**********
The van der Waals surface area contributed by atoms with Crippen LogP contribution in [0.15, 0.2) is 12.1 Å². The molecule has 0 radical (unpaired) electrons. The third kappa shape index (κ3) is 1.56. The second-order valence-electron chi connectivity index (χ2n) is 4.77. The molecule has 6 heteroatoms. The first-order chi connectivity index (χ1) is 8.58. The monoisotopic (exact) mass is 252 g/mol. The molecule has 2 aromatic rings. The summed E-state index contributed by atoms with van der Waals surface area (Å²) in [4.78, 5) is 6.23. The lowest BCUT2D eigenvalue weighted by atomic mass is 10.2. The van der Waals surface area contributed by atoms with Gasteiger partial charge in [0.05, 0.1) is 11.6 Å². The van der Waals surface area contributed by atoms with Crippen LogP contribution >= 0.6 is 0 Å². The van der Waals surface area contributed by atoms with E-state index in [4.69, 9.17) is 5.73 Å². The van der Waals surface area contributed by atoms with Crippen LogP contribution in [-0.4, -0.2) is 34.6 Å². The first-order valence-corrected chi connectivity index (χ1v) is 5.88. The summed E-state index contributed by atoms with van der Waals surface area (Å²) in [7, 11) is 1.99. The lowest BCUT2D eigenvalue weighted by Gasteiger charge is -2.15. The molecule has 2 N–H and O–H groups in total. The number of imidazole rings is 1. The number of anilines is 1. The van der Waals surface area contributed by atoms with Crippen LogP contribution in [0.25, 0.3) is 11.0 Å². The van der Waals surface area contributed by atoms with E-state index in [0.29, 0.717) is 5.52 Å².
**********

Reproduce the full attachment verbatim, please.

The van der Waals surface area contributed by atoms with Crippen LogP contribution in [0.15, 0.2) is 12.1 Å². The molecule has 0 radical (unpaired) electrons. The third kappa shape index (κ3) is 1.56. The second-order valence-electron chi connectivity index (χ2n) is 4.77. The molecule has 6 heteroatoms. The first-order chi connectivity index (χ1) is 8.58. The monoisotopic (exact) mass is 252 g/mol. The molecule has 2 aromatic rings. The summed E-state index contributed by atoms with van der Waals surface area (Å²) in [4.78, 5) is 6.23. The lowest BCUT2D eigenvalue weighted by atomic mass is 10.2. The van der Waals surface area contributed by atoms with Gasteiger partial charge in [0.05, 0.1) is 11.6 Å². The van der Waals surface area contributed by atoms with Crippen LogP contribution >= 0.6 is 0 Å². The van der Waals surface area contributed by atoms with E-state index in [4.69, 9.17) is 5.73 Å². The van der Waals surface area contributed by atoms with Crippen LogP contribution in [-0.4, -0.2) is 34.6 Å². The first-order valence-corrected chi connectivity index (χ1v) is 5.88. The summed E-state index contributed by atoms with van der Waals surface area (Å²) in [7, 11) is 1.99. The lowest BCUT2D eigenvalue weighted by Gasteiger charge is -2.15. The molecule has 2 N–H and O–H groups in total. The number of imidazole rings is 1. The number of anilines is 1. The van der Waals surface area contributed by atoms with Crippen LogP contribution in [0.25, 0.3) is 11.0 Å². The van der Waals surface area contributed by atoms with E-state index in [0.29, 0.717) is 5.52 Å².